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Better late than never…

I did finally finish my 52 Hike Challenge. I thought I had written about it but November was a crapfest of the biggest proportion.  It must have slipped my mind.

I honestly didn’t think I’d finish the challenge as I mentioned previously.

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For my last hike I chose Turkey Run in Arlington (ish), Virginia. It is just off of George Washington Parkway and very unassuming. I first went there a few months ago with a friend of mine and wanted to get back in the fall. Also, I wanted to take my camera for quality photos.

My original plan had been to hike the Rapidan Camp trail in Shenandoah National Park. Unfortunately, my little dude was sick so I had to stay closer to home and shorten my hike. It was a bit chilly but the rain held off and I didn’t get cold. The best part about getting there early was that I had the trail to myself. I only saw an older couple who I scared to death as I was taking photos behind a large tree and they couldn’t see me.  Oops.

Turkey Run is a beautiful place. The run is small and gentle but still gives great photos. I wandered, took photos, wandered some more and took time to stop and listen to the deer snorting close by. I happened upon a young buck who stopped and posed for me.

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After a while I noticed that two hours had flown by and I had to decide if I should turn around and go back or continue on the loop. My motherly instinct took over and I returned to my car. I still needed to stop and get medicine for my son.

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52 hikes throughout the year wasn’t easy. My life keeps me very busy and carving out time for myself isn’t always easy but I’m incredibly happy that I do. Hiking, being in nature, and taking photos are perhaps the only things that keep me sane these days.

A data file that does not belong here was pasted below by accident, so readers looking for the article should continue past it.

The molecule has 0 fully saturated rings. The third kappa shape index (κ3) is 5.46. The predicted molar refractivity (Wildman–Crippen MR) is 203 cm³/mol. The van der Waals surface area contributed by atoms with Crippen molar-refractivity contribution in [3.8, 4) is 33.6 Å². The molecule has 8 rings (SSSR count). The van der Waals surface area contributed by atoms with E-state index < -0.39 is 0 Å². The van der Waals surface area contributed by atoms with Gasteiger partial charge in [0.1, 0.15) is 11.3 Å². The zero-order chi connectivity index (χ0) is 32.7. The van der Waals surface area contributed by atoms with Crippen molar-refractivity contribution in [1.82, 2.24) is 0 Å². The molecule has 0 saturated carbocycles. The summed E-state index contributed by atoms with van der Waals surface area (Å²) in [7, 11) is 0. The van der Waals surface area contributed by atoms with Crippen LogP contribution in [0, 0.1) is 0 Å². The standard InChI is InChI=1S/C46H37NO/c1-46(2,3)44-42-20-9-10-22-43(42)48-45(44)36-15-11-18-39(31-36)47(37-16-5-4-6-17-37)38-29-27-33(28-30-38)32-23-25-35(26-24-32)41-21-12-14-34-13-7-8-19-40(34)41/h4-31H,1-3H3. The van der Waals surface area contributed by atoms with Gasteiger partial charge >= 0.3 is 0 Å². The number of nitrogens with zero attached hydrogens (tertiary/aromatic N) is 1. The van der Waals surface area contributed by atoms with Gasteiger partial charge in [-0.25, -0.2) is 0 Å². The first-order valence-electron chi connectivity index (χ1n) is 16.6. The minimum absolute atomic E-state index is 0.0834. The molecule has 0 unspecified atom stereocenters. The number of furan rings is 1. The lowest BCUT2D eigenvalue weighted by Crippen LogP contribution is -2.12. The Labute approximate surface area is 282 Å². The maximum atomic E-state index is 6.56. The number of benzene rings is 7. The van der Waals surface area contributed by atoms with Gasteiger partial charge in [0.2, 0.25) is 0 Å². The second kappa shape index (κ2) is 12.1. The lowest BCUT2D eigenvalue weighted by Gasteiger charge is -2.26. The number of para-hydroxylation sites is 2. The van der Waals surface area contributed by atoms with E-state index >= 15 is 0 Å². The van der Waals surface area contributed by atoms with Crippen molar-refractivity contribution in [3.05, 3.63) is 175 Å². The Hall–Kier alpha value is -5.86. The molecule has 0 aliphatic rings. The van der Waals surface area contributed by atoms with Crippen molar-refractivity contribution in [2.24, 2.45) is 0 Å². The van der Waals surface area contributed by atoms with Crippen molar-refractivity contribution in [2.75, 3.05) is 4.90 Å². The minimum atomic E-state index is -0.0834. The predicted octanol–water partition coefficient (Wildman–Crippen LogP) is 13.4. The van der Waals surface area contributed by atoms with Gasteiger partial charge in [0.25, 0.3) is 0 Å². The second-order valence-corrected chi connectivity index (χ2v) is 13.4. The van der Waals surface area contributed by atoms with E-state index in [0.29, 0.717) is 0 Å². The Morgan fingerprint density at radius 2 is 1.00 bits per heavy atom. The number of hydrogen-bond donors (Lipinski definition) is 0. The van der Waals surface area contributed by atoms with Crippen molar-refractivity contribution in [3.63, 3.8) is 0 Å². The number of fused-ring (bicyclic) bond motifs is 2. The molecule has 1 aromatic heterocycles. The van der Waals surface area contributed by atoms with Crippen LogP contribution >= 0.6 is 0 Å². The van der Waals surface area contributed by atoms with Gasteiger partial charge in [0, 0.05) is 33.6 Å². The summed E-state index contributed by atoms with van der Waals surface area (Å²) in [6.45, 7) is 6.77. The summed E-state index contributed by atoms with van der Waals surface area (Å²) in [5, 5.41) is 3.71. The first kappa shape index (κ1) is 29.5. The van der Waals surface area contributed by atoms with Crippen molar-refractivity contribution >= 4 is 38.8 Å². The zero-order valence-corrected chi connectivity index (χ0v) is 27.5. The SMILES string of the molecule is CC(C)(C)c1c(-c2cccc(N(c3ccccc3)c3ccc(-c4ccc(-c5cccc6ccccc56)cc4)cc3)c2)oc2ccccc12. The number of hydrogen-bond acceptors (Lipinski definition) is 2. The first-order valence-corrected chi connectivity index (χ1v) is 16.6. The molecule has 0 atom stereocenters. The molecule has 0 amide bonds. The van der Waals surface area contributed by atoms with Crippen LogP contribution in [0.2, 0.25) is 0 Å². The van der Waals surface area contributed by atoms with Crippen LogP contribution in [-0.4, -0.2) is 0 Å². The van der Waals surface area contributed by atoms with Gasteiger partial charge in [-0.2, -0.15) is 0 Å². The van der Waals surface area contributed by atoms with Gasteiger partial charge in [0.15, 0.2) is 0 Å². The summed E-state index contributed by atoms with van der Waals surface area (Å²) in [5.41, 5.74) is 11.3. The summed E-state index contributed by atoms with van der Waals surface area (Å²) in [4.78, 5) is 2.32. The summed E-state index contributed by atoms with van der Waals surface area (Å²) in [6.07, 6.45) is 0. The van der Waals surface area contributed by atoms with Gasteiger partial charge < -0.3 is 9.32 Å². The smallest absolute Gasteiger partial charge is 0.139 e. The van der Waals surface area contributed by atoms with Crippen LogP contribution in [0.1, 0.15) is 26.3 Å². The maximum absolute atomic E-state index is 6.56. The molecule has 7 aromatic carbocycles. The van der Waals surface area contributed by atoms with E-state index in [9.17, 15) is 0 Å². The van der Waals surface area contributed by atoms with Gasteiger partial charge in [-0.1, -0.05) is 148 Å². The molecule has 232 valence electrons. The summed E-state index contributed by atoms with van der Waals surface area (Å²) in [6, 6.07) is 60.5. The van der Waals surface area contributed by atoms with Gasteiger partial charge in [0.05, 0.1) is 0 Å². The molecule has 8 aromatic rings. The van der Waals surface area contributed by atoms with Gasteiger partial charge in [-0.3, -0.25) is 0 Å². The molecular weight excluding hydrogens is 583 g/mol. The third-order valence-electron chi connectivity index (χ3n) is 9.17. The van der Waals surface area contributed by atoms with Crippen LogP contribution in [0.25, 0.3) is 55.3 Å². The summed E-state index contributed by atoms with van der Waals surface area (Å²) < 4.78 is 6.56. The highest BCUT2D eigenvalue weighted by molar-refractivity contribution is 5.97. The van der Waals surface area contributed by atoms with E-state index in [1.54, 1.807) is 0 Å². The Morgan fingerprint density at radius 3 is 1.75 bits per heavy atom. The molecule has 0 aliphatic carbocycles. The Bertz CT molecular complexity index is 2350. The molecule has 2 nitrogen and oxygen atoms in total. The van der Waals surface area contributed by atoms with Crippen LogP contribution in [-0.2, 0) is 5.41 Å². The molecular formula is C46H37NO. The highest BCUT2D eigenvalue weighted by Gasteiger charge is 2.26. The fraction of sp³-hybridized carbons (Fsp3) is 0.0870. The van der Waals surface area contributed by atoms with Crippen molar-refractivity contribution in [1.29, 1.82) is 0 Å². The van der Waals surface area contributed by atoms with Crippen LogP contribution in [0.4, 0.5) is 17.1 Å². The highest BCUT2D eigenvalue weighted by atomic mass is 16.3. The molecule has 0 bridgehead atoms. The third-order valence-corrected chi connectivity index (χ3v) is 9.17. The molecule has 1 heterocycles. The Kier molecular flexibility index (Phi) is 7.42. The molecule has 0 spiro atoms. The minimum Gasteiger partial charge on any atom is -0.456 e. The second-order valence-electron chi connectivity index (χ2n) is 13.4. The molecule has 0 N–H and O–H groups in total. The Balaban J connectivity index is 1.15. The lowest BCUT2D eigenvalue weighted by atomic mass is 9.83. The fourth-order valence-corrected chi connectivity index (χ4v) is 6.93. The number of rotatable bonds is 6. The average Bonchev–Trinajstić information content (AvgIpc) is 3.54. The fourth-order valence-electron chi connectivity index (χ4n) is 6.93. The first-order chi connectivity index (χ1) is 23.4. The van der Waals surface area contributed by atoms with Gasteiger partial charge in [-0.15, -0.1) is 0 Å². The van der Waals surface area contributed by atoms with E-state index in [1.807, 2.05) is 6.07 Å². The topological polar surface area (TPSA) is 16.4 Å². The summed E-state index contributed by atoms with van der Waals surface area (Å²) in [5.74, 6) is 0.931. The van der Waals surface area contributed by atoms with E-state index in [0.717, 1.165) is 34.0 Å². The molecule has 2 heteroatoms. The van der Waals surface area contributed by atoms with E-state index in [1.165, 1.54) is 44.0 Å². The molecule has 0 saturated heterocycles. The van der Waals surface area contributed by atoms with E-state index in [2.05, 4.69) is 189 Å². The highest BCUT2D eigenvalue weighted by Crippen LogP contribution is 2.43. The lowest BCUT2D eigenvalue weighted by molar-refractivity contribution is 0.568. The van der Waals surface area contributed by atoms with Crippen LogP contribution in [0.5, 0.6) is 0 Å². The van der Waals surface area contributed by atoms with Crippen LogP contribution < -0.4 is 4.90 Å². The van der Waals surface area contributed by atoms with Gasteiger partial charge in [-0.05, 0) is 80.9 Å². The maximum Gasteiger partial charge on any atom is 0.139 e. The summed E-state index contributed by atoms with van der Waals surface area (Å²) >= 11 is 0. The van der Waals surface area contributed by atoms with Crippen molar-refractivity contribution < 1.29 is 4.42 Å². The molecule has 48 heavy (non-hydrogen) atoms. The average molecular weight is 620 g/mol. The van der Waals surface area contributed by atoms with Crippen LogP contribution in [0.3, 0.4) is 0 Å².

If you are interested in taking on the challenge, I urge you to visit http://www.52hikechallenge.com.

My next challenge? It will be a long-term challenge but I really want to hike all 500 miles of Shenandoah National Park. I have no idea how long this will take me. On the plus side, I have about 10-15 miles already done. Only 485-490 left go to!

 

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52 Hike Challenge Update

A few weeks ago I wondered if I would meet my goal of 52 hikes in a year. I was seriously stressed out about it because I hate not meeting my goals.

Well, I’m happy to say that I will meet the goal. I’m very excited. I will finish it on the day I started it – Veteran’s Day. It isn’t exactly one year – it’s a tad over – but close enough.

I won’t say where I’m going yet – you’ll have to check back here to find out.

Hiking Stony Man at Sunset

After our sunrise hike to Hawksbill, my daughter proclaimed she wanted to return to see a sunset. She, amazingly enough, had a free Saturday this past weekend so off we went to Shenandoah National Park. This time through I bought the annual pass! I should have done this the first time I went earlier in the summer. It is well worth it when making return trips.

There are a couple of different ways to reach Stony Man Summit. You can park at the overlook and do a longer hike or drive to Skyland Resort and pull into the parking lot that’s immediately to your right as you turn off of Skyline Drive. This makes for a very short and easy hike. We chose the shorter version since we’d be coming down in the dark. The trail map says the hike is 1.6 miles round trip. It does have some elevation gain but it is very minimal. This is why many say it is a perfect hike for families.

As we drove to Shenandoah National Park I was worried about rain. It had rained off and on for three or four days. It was supposed to have cleared up by Saturday but didn’t. The mist still lingered in the air. The rain started to fall, lightly, when we were about 20 mins from the park. I asked the kids if they wanted to proceed and to my delight they said, “Yes! Let’s do it!”  I offered up some alternatives in case it was raining. We could hike to a waterfall or just roam around the resort area until we saw if it would clear up for the sunset. My son was intent on hiking to the summit while my daughter wanted to see a waterfall. I figured I’d decide once we got up into the mountains a bit.